Methods in Cellular Imaging
Basics of Fluorescence, Fluorophores, Detectors, and Light Microscopy
As every new student in biology learns Antoni van Leeuwenhoek observed protozoa, bacteria, spermatoza, and red blood cells using a simple microscope with a high quality lens in the 1670’s. Since then the microscope has been an essential tool found in virtually every biological laboratory. The ability to study the development, organization, and function of unicellular and higher organisms and to investigate structures and mechanism on the micron size has allowed scientists to better grasp the relationship between microscopic and macroscopic behavior. Further, the modern microscope preserves temporal and spatial relationships that are frequently lost in traditional biochemical techniques and gives two- or three-dimensional resolution that other laboratory methods cannot.
The benefits of fluorescence microscopy techniques are numerous. Some advantages are the inherent specificity and sensitivity of fluorescence; the high temporal, spatial, and three-dimensional resolution; and the enhancement of contrast resulting from detection of an absolute rather than a relative signal. Additionally, the plethora of well-described spectroscopic techniques that provide different types of information, and the commercial availability of fluorescent probes, many of which exhibit an environment- or analytic-sensitive response, broaden the range of possible applications in the biomedical sciences. Recent advances in available light sources; detection systems; data acquisition methods; and image enhancement, analysis, and display methods have further broadened the applications in which fluorescence microscopy can be successfully implemented for various biological applications.
Chapter 1 explains the basic principles of fluorescence excitation and emission, and the various phenomena involved, such as absorption, emission, quenching, quantum yield, anisotropy, and photo bleaching. A basic understanding of the principles of fluorescence allows informed selection of fluorophores for fluorescence labeling, imaging and quantification of cellular events. The second chapter (Chapter 2) describes the fluorophores that can be used for measuring different ion concentrations, membrane potential, and pH. Chapter 2 not only provides information on how to load the cells with different fluorophore molecules, but it also provides a list of probes used for different cellular function studies with appropriate excitation and emission wavelengths. The selection of detectors for acquiring fluorescence signals is an important aspect of the fluorescence microscopy. Chapter 3 describes detector characteristics, such as sensitivity, signal-to-noise (S/N) ratio, and different types of detectors, including charge-coupled device (CCD) cameras, photodiodes, and photomultiplier tubes (PMT). Different cameras that are selected for the various microscopic techniques are described in Chapter 4. In Chapter 4, the authors also address how the biologist or physiologist can choose a microscope to monitor or image the cellular activity using several examples. Also, the authors provide useful information such as important microscope terminology and definitions and information regarding the sources of different parts of the imaging system, such as lenses, cameras, software etc.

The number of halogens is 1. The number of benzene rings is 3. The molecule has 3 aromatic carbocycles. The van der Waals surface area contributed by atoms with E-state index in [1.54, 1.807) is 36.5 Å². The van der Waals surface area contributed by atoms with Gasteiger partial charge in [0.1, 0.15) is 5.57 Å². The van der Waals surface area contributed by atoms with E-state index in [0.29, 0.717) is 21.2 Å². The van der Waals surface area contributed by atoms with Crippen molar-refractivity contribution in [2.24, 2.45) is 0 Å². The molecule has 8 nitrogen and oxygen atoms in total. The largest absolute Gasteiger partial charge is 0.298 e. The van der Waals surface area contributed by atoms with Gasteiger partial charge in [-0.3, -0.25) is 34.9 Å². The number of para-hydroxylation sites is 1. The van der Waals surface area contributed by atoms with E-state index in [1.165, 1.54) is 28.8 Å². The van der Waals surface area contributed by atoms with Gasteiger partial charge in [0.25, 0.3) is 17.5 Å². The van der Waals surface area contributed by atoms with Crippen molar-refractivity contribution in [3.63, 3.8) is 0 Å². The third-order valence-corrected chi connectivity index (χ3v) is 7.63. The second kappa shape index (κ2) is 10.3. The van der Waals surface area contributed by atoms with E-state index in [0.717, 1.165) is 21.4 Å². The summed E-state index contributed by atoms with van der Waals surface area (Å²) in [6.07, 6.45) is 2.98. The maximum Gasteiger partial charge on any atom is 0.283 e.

The wide-field microscope image includes information above and below the focal plane. This information can be obtained and utilized by digital deconvolution of the optical-sectioned images. The digital deconvolution method cannot monitor cell signaling in real time, but Chapter 5 describes the laser scanning confocal microscope, which rejects out-of-focus information by using a pinhole in front of the detector and does offer real time imaging. Chapter 5 explains the basic principles involved in confocal microscopy and how to implement ratio imaging using confocal microscopy for calcium, pH, and membrane potential in cardiac myocytes. Chapter 6 focuses on mitochondria responses to cell signaling, both physiological and pathophysiological by monitoring the mitochondrial potential, redox state, and calcium handling using epi-fluorescence microscopic imaging.
Chapter 7 describes the fluorescence recovery after photobleaching (FRAP) method and its instrumentation and data acquisition for biological samples using a conventional fluorescence microscopy configuration. This FRAP method provides fundamental information about the dynamics of biologically important solutes and macromolecules in cell membrane and aqueous compartments. It is important to understand in a wired on-line society how best to present digital images acquired from light microscopy. Chapter 8 gives step-by-step information on using Adobe Illustrator on converting files to different digital formats such as Tiff and JPEG, using Macromedia Fireworks for graphic manipulations, and presenting microscopic images on a website.